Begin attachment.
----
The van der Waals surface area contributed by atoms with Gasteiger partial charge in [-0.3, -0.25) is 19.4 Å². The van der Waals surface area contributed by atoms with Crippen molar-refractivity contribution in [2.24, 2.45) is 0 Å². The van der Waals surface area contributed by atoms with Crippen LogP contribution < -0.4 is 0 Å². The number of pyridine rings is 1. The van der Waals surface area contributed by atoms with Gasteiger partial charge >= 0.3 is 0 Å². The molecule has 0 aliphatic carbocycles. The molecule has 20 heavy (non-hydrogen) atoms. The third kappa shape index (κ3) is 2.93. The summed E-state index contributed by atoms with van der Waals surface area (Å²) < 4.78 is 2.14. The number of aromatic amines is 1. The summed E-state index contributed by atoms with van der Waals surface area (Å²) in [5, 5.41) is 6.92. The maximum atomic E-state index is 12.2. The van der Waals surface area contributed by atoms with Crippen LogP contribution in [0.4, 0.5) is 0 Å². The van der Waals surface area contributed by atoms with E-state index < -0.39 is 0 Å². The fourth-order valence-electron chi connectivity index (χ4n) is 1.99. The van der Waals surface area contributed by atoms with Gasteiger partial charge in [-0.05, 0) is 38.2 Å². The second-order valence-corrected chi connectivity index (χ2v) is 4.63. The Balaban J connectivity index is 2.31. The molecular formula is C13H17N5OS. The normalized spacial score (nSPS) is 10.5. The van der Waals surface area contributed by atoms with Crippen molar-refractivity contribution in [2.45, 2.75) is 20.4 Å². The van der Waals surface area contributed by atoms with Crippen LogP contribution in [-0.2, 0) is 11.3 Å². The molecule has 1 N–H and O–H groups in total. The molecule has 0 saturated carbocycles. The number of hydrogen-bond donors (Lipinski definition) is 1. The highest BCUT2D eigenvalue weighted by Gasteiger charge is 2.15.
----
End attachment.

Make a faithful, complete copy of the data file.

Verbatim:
The van der Waals surface area contributed by atoms with Gasteiger partial charge in [-0.3, -0.25) is 19.4 Å². The van der Waals surface area contributed by atoms with Crippen molar-refractivity contribution in [2.24, 2.45) is 0 Å². The van der Waals surface area contributed by atoms with Crippen LogP contribution < -0.4 is 0 Å². The number of pyridine rings is 1. The van der Waals surface area contributed by atoms with Gasteiger partial charge >= 0.3 is 0 Å². The molecule has 0 aliphatic carbocycles. The molecule has 20 heavy (non-hydrogen) atoms. The third kappa shape index (κ3) is 2.93. The summed E-state index contributed by atoms with van der Waals surface area (Å²) < 4.78 is 2.14. The number of aromatic amines is 1. The summed E-state index contributed by atoms with van der Waals surface area (Å²) in [5, 5.41) is 6.92. The maximum atomic E-state index is 12.2. The van der Waals surface area contributed by atoms with Crippen LogP contribution in [0.4, 0.5) is 0 Å². The van der Waals surface area contributed by atoms with E-state index < -0.39 is 0 Å². The fourth-order valence-electron chi connectivity index (χ4n) is 1.99. The van der Waals surface area contributed by atoms with Gasteiger partial charge in [-0.05, 0) is 38.2 Å². The second-order valence-corrected chi connectivity index (χ2v) is 4.63. The Balaban J connectivity index is 2.31. The molecular formula is C13H17N5OS. The normalized spacial score (nSPS) is 10.5. The van der Waals surface area contributed by atoms with Crippen molar-refractivity contribution in [2.45, 2.75) is 20.4 Å². The van der Waals surface area contributed by atoms with Crippen LogP contribution in [-0.2, 0) is 11.3 Å². The molecule has 1 N–H and O–H groups in total. The molecule has 0 saturated carbocycles. The number of hydrogen-bond donors (Lipinski definition) is 1. The highest BCUT2D eigenvalue weighted by Gasteiger charge is 2.15.